MUSLIMS MAY KNOW Jerry Falwell primarily as the man who called the Prophet Muhammad a “terrorist” on the CBS program “60 Minutes” in 2002. When asked by the Religion News Service to comment on FalwelFs death in May, at age 73, CAIR spokesman Ibrahim Hooper, who had sparred publicly with the Christian leader, could only bring himself to say, “We are from God and to Him we return. Islamically, we can only say good things about those who have passed.”
But beneath Falwell ‘s rhetoric – and during his career he offended many – was a man committed to living his faith out loud and mobilizing others to shout along with him.
Jerry Falwell was, like many American Muslim leaders today, a convert. Raised by a quietly religious mother but a decidedly non-religious father, Falwell was “born again” while in college, an experience that prompted him to transfer to a bible college and launch a pastoral career that would make him one of the best-known, if not best-loved, religious figures in the country.
As a fresh college graduate, Falwell started the Thomas Road Baptist Church in his hometown of Lynchburg, Va., with 35 members in attendance. In a time before the word “megachurch” was coined, Falwell grew attendance numbers into the thousands; today the church boasts a membership of 22,000. Falwell did not limit himself to preaching inside four walls, instead using the radio and television to get his message out, with his nationally syndicated “Old-Time Gospel Hour” at one time reaching millions of viewers across the country.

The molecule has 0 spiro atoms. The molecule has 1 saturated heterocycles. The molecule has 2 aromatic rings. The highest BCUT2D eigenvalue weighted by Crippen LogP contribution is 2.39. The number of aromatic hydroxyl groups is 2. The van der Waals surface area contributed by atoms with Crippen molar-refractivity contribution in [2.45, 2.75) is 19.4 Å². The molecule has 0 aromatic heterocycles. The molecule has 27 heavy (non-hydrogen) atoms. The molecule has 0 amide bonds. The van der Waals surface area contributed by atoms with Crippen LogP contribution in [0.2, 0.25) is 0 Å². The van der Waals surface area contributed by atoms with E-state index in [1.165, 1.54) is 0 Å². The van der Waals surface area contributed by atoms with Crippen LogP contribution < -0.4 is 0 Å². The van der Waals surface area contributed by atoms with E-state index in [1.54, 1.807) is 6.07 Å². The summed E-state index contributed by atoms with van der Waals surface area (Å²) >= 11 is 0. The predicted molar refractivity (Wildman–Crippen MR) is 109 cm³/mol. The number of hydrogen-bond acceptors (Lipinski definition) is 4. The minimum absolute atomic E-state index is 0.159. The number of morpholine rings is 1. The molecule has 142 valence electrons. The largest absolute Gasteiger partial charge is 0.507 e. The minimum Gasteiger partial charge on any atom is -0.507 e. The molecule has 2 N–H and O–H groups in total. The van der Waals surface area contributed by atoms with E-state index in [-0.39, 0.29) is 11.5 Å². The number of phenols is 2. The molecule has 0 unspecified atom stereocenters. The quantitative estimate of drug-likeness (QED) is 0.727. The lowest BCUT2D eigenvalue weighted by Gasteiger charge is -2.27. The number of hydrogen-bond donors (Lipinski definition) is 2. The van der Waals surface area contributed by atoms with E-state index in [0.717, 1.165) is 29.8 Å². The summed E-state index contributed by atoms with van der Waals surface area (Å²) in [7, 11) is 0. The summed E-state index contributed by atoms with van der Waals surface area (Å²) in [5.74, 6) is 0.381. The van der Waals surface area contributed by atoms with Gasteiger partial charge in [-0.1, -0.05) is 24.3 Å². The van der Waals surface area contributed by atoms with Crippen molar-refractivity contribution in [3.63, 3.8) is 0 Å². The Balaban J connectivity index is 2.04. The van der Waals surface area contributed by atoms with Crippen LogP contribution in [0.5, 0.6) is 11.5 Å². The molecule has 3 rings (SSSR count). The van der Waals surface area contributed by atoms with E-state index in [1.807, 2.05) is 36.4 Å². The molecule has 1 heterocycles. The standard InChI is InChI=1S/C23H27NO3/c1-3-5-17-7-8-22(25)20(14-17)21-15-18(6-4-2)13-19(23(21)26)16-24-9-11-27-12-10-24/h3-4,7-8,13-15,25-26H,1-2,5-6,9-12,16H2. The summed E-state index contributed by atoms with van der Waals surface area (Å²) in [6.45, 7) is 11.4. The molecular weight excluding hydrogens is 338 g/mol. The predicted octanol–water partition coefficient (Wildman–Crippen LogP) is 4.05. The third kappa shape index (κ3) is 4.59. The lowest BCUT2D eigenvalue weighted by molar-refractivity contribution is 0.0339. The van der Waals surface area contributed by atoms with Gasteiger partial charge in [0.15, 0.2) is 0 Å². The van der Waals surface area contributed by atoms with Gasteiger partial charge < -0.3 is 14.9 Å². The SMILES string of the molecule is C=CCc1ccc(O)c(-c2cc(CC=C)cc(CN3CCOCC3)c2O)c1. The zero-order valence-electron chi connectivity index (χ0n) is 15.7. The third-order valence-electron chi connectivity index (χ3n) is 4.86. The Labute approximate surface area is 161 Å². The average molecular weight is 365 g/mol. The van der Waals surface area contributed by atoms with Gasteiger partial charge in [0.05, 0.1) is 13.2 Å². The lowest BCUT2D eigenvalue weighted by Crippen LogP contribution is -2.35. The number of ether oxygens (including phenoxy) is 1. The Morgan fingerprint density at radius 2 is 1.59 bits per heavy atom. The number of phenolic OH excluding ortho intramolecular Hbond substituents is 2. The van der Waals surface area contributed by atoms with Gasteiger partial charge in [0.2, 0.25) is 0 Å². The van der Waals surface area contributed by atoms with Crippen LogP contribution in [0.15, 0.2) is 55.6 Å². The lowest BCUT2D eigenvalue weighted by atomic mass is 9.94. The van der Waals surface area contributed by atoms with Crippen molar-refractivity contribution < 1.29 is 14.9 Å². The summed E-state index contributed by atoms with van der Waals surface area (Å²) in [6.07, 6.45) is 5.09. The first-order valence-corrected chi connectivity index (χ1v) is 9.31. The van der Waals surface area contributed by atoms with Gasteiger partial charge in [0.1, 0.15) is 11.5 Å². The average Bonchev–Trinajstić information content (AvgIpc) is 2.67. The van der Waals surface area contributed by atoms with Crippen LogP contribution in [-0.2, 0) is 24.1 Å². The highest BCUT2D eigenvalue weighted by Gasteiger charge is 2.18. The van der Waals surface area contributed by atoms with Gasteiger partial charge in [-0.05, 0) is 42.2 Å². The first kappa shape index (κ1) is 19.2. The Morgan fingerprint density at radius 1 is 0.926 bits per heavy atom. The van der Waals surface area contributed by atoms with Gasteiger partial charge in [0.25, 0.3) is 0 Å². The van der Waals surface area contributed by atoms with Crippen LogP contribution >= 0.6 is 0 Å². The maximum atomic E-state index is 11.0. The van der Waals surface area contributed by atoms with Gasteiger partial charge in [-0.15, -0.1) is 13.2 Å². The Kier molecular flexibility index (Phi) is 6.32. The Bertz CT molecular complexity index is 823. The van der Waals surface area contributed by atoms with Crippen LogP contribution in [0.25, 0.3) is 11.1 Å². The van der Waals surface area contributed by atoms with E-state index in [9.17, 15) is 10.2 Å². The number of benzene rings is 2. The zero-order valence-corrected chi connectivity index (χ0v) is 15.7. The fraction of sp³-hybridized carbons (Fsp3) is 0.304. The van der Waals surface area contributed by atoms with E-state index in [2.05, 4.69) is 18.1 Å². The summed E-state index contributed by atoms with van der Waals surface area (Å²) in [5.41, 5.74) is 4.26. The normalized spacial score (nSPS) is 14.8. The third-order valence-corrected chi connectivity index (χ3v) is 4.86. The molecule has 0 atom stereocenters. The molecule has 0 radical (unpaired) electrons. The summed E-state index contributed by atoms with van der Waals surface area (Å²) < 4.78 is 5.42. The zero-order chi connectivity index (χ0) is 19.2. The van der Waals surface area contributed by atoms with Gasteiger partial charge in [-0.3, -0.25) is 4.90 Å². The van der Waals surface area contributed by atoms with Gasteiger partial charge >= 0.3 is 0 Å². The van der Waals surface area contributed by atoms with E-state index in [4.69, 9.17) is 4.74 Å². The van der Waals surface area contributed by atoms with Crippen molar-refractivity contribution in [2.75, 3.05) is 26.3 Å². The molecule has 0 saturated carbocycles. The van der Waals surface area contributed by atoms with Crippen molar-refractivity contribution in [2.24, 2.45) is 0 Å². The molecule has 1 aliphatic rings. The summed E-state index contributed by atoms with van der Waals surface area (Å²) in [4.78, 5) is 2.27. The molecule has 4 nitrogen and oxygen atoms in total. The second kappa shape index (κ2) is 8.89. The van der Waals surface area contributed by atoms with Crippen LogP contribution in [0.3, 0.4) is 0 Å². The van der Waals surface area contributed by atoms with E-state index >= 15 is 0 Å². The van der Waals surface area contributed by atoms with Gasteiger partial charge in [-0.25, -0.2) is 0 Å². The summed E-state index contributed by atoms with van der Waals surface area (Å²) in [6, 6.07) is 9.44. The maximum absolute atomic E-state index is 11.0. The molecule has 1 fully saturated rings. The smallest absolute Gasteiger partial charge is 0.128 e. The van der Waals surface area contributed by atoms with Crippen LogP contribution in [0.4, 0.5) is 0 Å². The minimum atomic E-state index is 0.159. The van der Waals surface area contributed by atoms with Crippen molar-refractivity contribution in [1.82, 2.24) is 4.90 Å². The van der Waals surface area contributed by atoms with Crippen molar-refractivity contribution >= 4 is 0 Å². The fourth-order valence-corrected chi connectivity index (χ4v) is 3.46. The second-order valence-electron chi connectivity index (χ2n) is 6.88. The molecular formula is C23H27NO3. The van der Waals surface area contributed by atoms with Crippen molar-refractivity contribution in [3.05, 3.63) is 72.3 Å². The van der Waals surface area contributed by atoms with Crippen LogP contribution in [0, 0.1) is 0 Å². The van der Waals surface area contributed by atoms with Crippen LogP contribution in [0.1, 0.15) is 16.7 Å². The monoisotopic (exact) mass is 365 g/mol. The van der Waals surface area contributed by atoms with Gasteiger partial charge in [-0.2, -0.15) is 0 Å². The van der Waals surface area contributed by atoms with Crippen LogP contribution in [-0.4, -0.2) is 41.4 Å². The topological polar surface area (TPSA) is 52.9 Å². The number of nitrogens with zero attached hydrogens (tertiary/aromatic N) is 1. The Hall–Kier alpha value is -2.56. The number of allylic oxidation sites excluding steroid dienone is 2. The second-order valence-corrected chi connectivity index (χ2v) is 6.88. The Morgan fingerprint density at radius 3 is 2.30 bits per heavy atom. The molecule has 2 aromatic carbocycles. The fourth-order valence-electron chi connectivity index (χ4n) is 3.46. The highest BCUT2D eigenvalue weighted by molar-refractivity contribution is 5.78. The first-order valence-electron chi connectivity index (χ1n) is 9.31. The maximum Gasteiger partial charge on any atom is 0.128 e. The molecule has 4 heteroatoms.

Yet Falwell’s outspoken style was also the root of one of his biggest downfalls: a narrow-mindedness translated into offensive barbs. Few obituaries of Falwell failed to mention his notorious accusation that “abortionists,” gays and lesbians and others trying to “secularize America” helped the 9/1 1 attacks happen, or his made-for-ridicule assertion in 1999 that a BBC children’s show was part of a subversive homosexual agenda. These comments served to marginalize Falwell in his own evangelical community, in which many leaders today are quick to distance themselves from him.
Falwell spoke out against what he saw as a culture of moral decay and advised Christians not to send their children to public school. He also acted on his own advice, founding a Christian school at his church (now a sophisticated K-12 academy) and, in 1971 , starting a college in a former elementary school building. As other obituary writers have noted, Liberty University, with its now 20,000 on- and off-campus students, may be FalwelFs most lasting legacy, churning out a new generation of educated evangelicals ready to set a public agenda.
What’s hard to remember now when mobilized evangelicals are so much a part of the political landscape is that Falwell started a drive for Christian political participation organizing church voting drives and crossing boundaries to build coalitions – when such activism was shunned by fundamentalist Christians, who preferred, in the 1970s and earlier, to retreat and build their own private Kingdoms of God. In this respect, Falwell was like the clerical leaders of the Iranian revolution who transformed an inward-looking Shiite theology into a philosophy and praxis of governance, however autocratic.
Thankfully for the United States, of course, Falwell never became America’s Khomeini-style Supreme Leader. Indeed, as John Green, a senior fellow at the Pew Forum on Religion & Public Life said, “One of the things Falwell did not accomplish was changing the law to reflect the traditional values he espoused.”
Yet Falwell offers a proof point for the theories of Iranian reformist intellectual, AbdolKarim Soroush, who argues that in a predominantly religious society – like the U.S. or a Muslim country like Iran – religion need not be imposed from the top. Rather, with freedom to organize, speak and vote, religious citizens themselves bring moral concerns to the fore, even if they do so in a way that is not always popular.
Muslim Americans may have reviled Falwell ‘s Islamophobia, or agreed with his socially conservative agenda minus the Christology, but all are in some way indebted to a man who bulldozed a path for faith in the public conversation.